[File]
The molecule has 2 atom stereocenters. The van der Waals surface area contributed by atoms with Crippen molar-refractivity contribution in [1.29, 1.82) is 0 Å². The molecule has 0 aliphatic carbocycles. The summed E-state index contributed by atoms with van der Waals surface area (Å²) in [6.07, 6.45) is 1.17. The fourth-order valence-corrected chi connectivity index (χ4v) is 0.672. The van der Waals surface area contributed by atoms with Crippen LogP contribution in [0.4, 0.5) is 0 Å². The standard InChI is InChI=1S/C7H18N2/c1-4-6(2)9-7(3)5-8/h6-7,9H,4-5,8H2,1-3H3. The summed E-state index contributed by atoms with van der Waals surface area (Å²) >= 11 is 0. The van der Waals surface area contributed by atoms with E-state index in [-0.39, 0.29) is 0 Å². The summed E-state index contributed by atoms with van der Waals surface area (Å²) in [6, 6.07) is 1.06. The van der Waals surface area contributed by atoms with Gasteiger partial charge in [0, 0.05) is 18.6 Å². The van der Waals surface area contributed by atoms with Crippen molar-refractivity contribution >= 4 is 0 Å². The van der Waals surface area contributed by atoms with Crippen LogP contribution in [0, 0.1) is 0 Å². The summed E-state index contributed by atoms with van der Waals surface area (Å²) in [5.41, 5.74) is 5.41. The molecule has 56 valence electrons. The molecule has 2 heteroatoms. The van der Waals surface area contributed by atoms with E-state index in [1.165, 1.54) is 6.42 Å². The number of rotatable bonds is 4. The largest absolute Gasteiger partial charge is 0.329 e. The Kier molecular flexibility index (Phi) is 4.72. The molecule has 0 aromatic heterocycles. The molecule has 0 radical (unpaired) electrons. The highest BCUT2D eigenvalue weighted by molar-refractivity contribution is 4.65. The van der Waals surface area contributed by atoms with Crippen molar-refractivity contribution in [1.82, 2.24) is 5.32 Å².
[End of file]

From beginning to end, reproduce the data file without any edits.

The molecule has 2 atom stereocenters. The van der Waals surface area contributed by atoms with Crippen molar-refractivity contribution in [1.29, 1.82) is 0 Å². The molecule has 0 aliphatic carbocycles. The summed E-state index contributed by atoms with van der Waals surface area (Å²) in [6.07, 6.45) is 1.17. The fourth-order valence-corrected chi connectivity index (χ4v) is 0.672. The van der Waals surface area contributed by atoms with Crippen LogP contribution in [0.4, 0.5) is 0 Å². The standard InChI is InChI=1S/C7H18N2/c1-4-6(2)9-7(3)5-8/h6-7,9H,4-5,8H2,1-3H3. The summed E-state index contributed by atoms with van der Waals surface area (Å²) >= 11 is 0. The van der Waals surface area contributed by atoms with E-state index in [-0.39, 0.29) is 0 Å². The summed E-state index contributed by atoms with van der Waals surface area (Å²) in [6, 6.07) is 1.06. The van der Waals surface area contributed by atoms with Gasteiger partial charge in [0, 0.05) is 18.6 Å². The van der Waals surface area contributed by atoms with Crippen molar-refractivity contribution >= 4 is 0 Å². The van der Waals surface area contributed by atoms with Crippen LogP contribution in [0, 0.1) is 0 Å². The summed E-state index contributed by atoms with van der Waals surface area (Å²) in [5.41, 5.74) is 5.41. The molecule has 56 valence electrons. The molecule has 2 heteroatoms. The van der Waals surface area contributed by atoms with E-state index in [1.165, 1.54) is 6.42 Å². The number of rotatable bonds is 4. The largest absolute Gasteiger partial charge is 0.329 e. The Kier molecular flexibility index (Phi) is 4.72. The molecule has 0 aromatic heterocycles. The molecule has 0 radical (unpaired) electrons. The highest BCUT2D eigenvalue weighted by molar-refractivity contribution is 4.65. The van der Waals surface area contributed by atoms with Crippen molar-refractivity contribution in [1.82, 2.24) is 5.32 Å².